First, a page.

Anyone familiar with the language services industry knows how important independent contractors are in the work we do. Choosing to be an independent contractor allows interpreters and translators the freedom to make their own schedules, accept assignments on their own terms, and work with multiple language service providers (LSPs).
In the state of California, these rights are now in danger because of a recently passed bill known as AB5. This new bill will make it difficult for companies to label workers as independent contractors, instead forcing businesses to classify them as employees.
Some background on California’s AB5
The bill expands on a groundbreaking California Supreme Court decision last year in Dynamex Operations West, Inc. v. Superior Court of Los Angeles. In the Dynamex case, delivery drivers working for the company argued for employee status, stating they were required to wear uniforms with the company’s logo, provide their own vehicles, and pay for the costs associated with the deliveries. In the end, the court found that Dynamex had misclassified its workers as independent contractors.
The goal of AB5 is to protect workers in the gig economy who may be exploited by services (such as Uber and Lyft) who take a large cut of profits, but do not pay wages or provide benefits. While the spirit of the bill is commendable in that it protects workers’ rights, the downside is that it applies to independent contractors across the board. A few professions are exempt, including physicians, attorneys, dentists, and architects, but there are several other professions, including interpreters and translators, that were left out in the cold.
Where the language service industry stands
Many in the language service industry believe that professional translators and interpreters should also be exempt from forced classification.
As quoted in Slator, professional conference interpreter Michèle Stevens told the California State legislative committee that “we are not the ‘gig economy’ workers AB5 is designed to protect, but rather highly trained and skilled professionals with established professional standards to adequately perform our work. We have been working as independent contractors in our industry for 50+ years.”
Without an exemption from the bill, freelance interpreters and translators will be improperly classified as employees when they have deliberately chosen to be contractors. The problem is that the majority of professional interpreters and translators work with multiple clients because few LSPs have sufficient work to hire individual employees for every language on the market.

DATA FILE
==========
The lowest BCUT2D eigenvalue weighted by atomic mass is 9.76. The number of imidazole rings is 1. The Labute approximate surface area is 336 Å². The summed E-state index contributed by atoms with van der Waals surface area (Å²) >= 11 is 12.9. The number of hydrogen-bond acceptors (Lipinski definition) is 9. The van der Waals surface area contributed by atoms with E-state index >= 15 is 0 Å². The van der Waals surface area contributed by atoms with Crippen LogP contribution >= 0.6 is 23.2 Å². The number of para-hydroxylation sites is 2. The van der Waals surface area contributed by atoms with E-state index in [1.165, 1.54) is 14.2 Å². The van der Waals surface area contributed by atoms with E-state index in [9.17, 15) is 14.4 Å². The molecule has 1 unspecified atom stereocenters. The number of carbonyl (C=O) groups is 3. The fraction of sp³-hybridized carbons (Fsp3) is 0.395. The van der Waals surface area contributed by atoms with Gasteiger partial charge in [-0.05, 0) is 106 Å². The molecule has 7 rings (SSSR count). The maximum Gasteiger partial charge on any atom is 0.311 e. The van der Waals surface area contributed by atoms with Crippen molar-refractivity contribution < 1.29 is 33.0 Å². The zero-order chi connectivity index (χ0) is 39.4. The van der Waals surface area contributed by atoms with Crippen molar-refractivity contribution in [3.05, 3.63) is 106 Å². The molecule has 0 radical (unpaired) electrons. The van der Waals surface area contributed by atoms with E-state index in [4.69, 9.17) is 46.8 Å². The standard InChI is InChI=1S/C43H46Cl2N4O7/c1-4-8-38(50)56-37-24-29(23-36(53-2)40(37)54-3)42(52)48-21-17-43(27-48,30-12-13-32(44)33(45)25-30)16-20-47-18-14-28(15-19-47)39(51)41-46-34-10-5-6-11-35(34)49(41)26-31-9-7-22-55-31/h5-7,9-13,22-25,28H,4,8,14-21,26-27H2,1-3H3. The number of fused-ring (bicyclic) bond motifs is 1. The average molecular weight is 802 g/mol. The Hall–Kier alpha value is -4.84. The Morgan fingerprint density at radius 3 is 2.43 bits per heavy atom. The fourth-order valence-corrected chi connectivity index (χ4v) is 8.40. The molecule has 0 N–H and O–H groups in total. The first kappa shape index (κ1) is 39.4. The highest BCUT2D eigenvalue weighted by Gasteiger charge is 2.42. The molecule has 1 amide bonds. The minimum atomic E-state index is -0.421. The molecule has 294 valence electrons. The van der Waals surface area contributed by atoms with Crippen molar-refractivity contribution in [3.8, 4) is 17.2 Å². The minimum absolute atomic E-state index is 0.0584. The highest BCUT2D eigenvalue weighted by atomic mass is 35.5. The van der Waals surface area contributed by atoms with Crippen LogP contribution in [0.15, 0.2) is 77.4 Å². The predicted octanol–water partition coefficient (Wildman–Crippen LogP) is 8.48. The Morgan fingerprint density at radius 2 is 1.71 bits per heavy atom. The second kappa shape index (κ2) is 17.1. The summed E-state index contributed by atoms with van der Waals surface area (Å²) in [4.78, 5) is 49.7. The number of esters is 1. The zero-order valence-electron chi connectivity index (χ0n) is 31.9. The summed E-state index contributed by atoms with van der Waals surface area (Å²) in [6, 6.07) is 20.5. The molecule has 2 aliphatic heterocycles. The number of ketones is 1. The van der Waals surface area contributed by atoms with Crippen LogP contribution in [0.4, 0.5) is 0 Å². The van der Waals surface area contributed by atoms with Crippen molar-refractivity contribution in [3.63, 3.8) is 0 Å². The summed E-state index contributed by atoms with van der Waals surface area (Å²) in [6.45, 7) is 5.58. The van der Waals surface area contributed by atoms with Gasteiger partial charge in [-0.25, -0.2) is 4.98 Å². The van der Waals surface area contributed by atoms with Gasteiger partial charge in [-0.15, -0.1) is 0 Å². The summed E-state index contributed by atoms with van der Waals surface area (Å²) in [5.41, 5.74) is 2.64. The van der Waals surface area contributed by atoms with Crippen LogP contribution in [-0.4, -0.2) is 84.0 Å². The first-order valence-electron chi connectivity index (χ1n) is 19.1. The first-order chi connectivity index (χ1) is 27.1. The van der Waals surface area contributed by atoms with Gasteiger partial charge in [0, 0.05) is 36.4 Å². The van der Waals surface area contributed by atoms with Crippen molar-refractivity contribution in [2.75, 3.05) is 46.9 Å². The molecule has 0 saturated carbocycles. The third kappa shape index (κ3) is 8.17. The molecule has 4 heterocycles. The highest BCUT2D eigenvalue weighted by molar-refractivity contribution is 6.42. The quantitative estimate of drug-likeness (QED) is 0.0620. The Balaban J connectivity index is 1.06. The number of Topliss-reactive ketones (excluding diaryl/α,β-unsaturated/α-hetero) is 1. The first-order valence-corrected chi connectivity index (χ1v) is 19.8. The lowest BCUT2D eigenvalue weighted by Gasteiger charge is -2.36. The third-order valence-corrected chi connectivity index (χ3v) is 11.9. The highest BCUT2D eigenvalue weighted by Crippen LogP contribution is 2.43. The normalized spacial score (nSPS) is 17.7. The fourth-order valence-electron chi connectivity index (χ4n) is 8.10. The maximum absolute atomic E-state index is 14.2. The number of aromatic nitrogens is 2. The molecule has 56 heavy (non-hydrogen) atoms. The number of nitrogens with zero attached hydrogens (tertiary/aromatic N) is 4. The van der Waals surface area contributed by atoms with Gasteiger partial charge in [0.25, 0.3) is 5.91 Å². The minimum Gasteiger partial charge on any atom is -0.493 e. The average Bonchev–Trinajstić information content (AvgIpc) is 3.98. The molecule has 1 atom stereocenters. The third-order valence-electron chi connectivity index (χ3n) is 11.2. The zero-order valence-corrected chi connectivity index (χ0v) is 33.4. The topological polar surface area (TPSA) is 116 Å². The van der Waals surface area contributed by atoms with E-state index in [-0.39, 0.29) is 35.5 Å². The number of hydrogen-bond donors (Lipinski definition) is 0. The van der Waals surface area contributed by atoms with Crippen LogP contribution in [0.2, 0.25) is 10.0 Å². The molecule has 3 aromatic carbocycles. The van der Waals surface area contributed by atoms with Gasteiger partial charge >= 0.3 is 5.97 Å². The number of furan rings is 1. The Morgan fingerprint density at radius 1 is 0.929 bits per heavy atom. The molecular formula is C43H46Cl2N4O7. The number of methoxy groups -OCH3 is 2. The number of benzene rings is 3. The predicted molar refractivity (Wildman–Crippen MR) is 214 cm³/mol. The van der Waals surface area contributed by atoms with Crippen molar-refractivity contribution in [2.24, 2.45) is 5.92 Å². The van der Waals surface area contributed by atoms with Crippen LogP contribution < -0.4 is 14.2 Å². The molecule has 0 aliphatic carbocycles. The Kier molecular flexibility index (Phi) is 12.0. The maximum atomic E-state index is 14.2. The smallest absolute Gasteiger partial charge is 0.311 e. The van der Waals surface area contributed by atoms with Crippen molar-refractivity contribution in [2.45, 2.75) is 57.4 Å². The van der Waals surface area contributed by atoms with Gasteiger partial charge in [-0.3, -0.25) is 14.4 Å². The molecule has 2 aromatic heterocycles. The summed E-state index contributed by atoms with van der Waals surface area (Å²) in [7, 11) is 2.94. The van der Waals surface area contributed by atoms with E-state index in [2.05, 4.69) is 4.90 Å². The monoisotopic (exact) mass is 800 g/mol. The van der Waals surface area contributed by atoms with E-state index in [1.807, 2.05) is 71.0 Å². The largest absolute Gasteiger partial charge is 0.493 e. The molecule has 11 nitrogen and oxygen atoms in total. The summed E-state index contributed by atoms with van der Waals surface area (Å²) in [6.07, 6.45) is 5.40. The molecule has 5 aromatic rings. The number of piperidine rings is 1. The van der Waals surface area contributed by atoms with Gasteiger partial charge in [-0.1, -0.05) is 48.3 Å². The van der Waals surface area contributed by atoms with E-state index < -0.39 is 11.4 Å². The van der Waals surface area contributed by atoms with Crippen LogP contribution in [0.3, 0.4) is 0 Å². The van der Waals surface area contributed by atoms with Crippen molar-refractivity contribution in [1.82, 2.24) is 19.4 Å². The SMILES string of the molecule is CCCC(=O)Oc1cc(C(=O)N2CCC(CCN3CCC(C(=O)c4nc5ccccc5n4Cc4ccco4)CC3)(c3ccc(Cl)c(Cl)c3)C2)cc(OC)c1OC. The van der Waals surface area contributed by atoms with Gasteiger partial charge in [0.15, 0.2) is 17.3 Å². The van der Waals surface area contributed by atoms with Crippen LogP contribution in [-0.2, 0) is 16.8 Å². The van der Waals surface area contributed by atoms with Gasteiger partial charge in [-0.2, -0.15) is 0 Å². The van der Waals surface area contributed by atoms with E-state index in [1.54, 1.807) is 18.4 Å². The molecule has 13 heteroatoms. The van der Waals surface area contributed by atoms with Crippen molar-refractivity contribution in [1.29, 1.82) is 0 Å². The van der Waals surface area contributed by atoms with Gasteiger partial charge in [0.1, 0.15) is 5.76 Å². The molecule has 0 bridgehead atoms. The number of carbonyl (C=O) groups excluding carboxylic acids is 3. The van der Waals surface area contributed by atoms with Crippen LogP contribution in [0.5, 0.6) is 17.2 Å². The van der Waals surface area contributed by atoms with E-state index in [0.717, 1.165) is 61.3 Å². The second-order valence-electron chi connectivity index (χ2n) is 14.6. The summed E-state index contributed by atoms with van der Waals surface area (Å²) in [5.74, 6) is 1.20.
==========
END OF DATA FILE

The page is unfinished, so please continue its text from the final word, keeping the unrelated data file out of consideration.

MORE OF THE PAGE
The American Translators Association supports the exemption, stating, “With the current wording of AB5, those companies would have to work with translators and interpreters based outside of California, thereby hurting the very people that this bill has proposed to help, as well as potentially limiting language access for Limited English Proficient (LEP) individuals living in California.”
Many LSPs work with independent contractors in California. If no exemption is in place for interpreters and translators, those LSPs might have to terminate business agreements with all California-based independent contractors, which would have a drastic effect on the livelihood of hundreds if not thousands of people living in the state.
CLI believes that professional interpreters and translators should be exempt from AB5, should they choose to work as independent contractors.
The California State Legislature has added AB5 to its “suspense file,” where it will be held until each House can evaluate the fiscal impact of the bill. According to the Association of Independent Judicial Interpreters in California (AIJIC), the state senate is scheduled to vote on all suspense files between August 30 and September 12.
You can sign the petition to exempt professional interpreters and translators from the Dynamex ruling here.
CLI is following this bill closely, and we hope you are, too.
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